Does fat shaming help people lose weight?

Does fat shaming help people lose weight?

Until a few days ago, the most unpopular person on the Internet was the woman who posted the image above.

That woman has now been replaced as Most Hated in Cyberspace by the North Dakota woman who planned to withhold Snickers and KitKats from trick or treaters she deems overweight and, instead, hand them this note:

Does fat shaming help people lose weight?

This Halloween Grinch has gotten a lot of air time from news outlets desperate for a new angle now that the old razor-blade-in-the-apple scare has been pretty much shown to be an urban legend. Even among those who think she’s a meanie, some feel that she is “sending the right message” about the health dangers of excess candy, given that about one in three American children are overweight or obese.

But is she?

It’s not at all clear that fat shaming helps people lose weight. One study found that overweight people who felt subjected to weight discrimination in employment and other settings were more likely to become obese than those who didn’t. Massachusetts schools no longer send home letters informing parents that their kids are overweight because these letters didn’t help the children get healthier and may have contributed to bullying.

Research supports what most of us know from our own experience: positive feedback is more motivating than negative feedback. From whom did you learn more: the teacher whose praise you wanted to earn or the one whose criticism you hoped to avoid?

So, lady in North Dakota: hand out money for UNICEF to all the kids if you disapprove of candy.

And super-buff lady with three little kids: get back to me when they’re teenagers.

I’ll save you some Snickers.

Suzanne Koven is an internal medicine physician and a Boston Globe columnist.  She blogs at In Practice at Boston.com, where this article originally appeared. She is the author of Say Hello To A Better Body: Weight Loss and Fitness For Women Over 50

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  • Suzi Q 38

    Even though the woman with three kids flaunted her body on the Internet she makes a good point.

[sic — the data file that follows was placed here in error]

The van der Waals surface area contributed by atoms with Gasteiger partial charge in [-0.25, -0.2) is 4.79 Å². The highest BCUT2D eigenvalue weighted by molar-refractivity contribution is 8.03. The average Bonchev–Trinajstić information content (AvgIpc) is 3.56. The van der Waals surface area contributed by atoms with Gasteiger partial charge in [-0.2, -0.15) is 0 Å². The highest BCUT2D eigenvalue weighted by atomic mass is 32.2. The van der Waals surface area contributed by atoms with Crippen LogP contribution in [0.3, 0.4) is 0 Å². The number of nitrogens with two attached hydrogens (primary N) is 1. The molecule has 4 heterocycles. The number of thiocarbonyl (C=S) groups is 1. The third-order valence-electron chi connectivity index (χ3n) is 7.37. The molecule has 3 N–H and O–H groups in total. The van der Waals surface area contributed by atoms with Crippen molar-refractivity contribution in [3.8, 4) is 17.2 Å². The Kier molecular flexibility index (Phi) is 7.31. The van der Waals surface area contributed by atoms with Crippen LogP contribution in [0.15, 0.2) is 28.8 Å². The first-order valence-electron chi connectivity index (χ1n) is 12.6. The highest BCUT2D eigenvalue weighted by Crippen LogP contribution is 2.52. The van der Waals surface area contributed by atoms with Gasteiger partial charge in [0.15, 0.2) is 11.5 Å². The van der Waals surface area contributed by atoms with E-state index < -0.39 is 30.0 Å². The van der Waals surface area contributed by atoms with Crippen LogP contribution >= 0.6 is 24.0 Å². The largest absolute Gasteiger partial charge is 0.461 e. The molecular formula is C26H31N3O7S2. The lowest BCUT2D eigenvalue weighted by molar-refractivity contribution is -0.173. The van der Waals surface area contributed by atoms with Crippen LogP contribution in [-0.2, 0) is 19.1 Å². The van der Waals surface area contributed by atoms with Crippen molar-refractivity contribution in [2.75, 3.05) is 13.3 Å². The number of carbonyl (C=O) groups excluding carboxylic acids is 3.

She had three kids and she basically could whip her body into shape after having had three kids so quick quickly, one after the other.

    • http://warmsocks.wordpress.com/ WarmSocks

      I looked that fit when I had four kids in five years. Now that they’re older… well, I work out, but am never going to fit back into my size 3s. Like the author said, let’s see a follow-up picture when those kids are teens.

  • C.L.J. Murphy

    We’ve become a society of blue-nosed bony-fingered moralising neo-puritans when it comes to judging our neighbours’ personal habits.

    Chastising people for the sins of gluttony &/or sloth is best left up to their priest or minister, and helping unhealthy people take steps towards regaining their health is best left up to their family physician.

    All other tut-tutting moral busybodies should be sent to their rooms with a copy of Nathaniel Hawthorne’s “The Scarlet Letter” and perhaps some transcripts from the Salem Witch trials.

    Meanwhile, I’ve still got a handful of fun-sized Snickers bars I squirreled away from the Hallowe’en loot. Anyone care for one?

  • fatherhash

    so now we are criticizing people that work hard to be healthy?….or are we criticizing her for “encouraging” others?

  • Eric Thompson

    I don’t know any providers that give more than lip service to weight management. Not that they can’t see that some of their patients are fat. They get hit with being called discriminatory and/or bigoted. Society jumps all over smokers. Try supporting the smokers with the same enthusiasm as we do for the overweight.

    • Jim Miller

      Imagine if there were as much public opprobrium for fat people as there is for smokers!

  • buzzkillerjsmith

    Step up as a parent, you losers! That ND lady is great, absolutely hilarious. If other people don’t meet your standards, even if you have no responsibility for them or they for you, make them feel bad. Or even better, make their children feel bad. Halloween candy kills.

    Now of course it does everyone else no good at all, but it does make the ND lady feel better. Which is the whole point.

  • Ken Leebow

    You know who she is an inspiration to? People who are already leading a healthy lifestyle. And I’m one of them. Thank Maria … I just became one of your 230,000+ fans.

  • Victor Trismegistus Lyc-Vamp D

    Contemporaneous society has become excessively aware of some health conditions like weight control. To be sure, must of us have heard at least once in the last 6 months some “educational” article in the TV, on the radio, on some kind of public campaign, from his/her attending physician, on some educational campaign…
    While this sure is a public health problem — and measures about it should be taken — I do think it is a case of “overkill”. We must understand this is a tradeoff, where each individual has his/her wright to opt. And that excess repetition — so I believe — ends up by bringing problems and disturbances by itself.

    So much for “primum non nocere” and for the ethical principle of Autonomy.

  • L Greenhall

    There is so much genetic factor in weight loss – this lady has the genes that responded others can work as hard and not see much result and the result they do get goes back quickly when the relax just a little.